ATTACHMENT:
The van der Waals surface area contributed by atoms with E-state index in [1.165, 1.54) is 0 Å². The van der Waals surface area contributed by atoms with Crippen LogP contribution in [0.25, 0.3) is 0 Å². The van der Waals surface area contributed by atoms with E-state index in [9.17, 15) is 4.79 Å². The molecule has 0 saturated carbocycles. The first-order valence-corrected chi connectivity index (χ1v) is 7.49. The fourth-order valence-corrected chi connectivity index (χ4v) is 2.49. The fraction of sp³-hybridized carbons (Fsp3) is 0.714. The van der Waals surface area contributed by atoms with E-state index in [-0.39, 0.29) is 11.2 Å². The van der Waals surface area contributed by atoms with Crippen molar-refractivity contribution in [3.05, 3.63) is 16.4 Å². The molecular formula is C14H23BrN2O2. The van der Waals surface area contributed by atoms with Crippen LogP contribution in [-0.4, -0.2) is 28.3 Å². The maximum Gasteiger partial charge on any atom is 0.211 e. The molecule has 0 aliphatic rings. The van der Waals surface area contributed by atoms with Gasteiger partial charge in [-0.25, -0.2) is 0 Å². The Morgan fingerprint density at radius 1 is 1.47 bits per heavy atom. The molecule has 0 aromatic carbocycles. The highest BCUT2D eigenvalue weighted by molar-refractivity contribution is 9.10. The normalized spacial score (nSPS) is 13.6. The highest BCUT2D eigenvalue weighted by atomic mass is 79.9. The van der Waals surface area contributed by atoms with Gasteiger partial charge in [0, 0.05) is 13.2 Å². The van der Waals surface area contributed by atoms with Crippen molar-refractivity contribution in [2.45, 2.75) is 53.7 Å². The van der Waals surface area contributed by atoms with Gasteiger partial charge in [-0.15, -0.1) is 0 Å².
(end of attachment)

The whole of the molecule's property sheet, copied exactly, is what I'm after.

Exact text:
The van der Waals surface area contributed by atoms with E-state index in [1.165, 1.54) is 0 Å². The van der Waals surface area contributed by atoms with Crippen LogP contribution in [0.25, 0.3) is 0 Å². The van der Waals surface area contributed by atoms with E-state index in [9.17, 15) is 4.79 Å². The molecule has 0 saturated carbocycles. The first-order valence-corrected chi connectivity index (χ1v) is 7.49. The fourth-order valence-corrected chi connectivity index (χ4v) is 2.49. The fraction of sp³-hybridized carbons (Fsp3) is 0.714. The van der Waals surface area contributed by atoms with E-state index in [-0.39, 0.29) is 11.2 Å². The van der Waals surface area contributed by atoms with Crippen molar-refractivity contribution in [3.05, 3.63) is 16.4 Å². The molecular formula is C14H23BrN2O2. The van der Waals surface area contributed by atoms with Crippen LogP contribution in [-0.4, -0.2) is 28.3 Å². The maximum Gasteiger partial charge on any atom is 0.211 e. The molecule has 0 aliphatic rings. The van der Waals surface area contributed by atoms with Gasteiger partial charge in [-0.25, -0.2) is 0 Å². The Morgan fingerprint density at radius 1 is 1.47 bits per heavy atom. The molecule has 0 aromatic carbocycles. The highest BCUT2D eigenvalue weighted by molar-refractivity contribution is 9.10. The normalized spacial score (nSPS) is 13.6. The highest BCUT2D eigenvalue weighted by atomic mass is 79.9. The van der Waals surface area contributed by atoms with Gasteiger partial charge in [0, 0.05) is 13.2 Å². The van der Waals surface area contributed by atoms with Crippen molar-refractivity contribution in [2.45, 2.75) is 53.7 Å². The van der Waals surface area contributed by atoms with Gasteiger partial charge in [-0.15, -0.1) is 0 Å².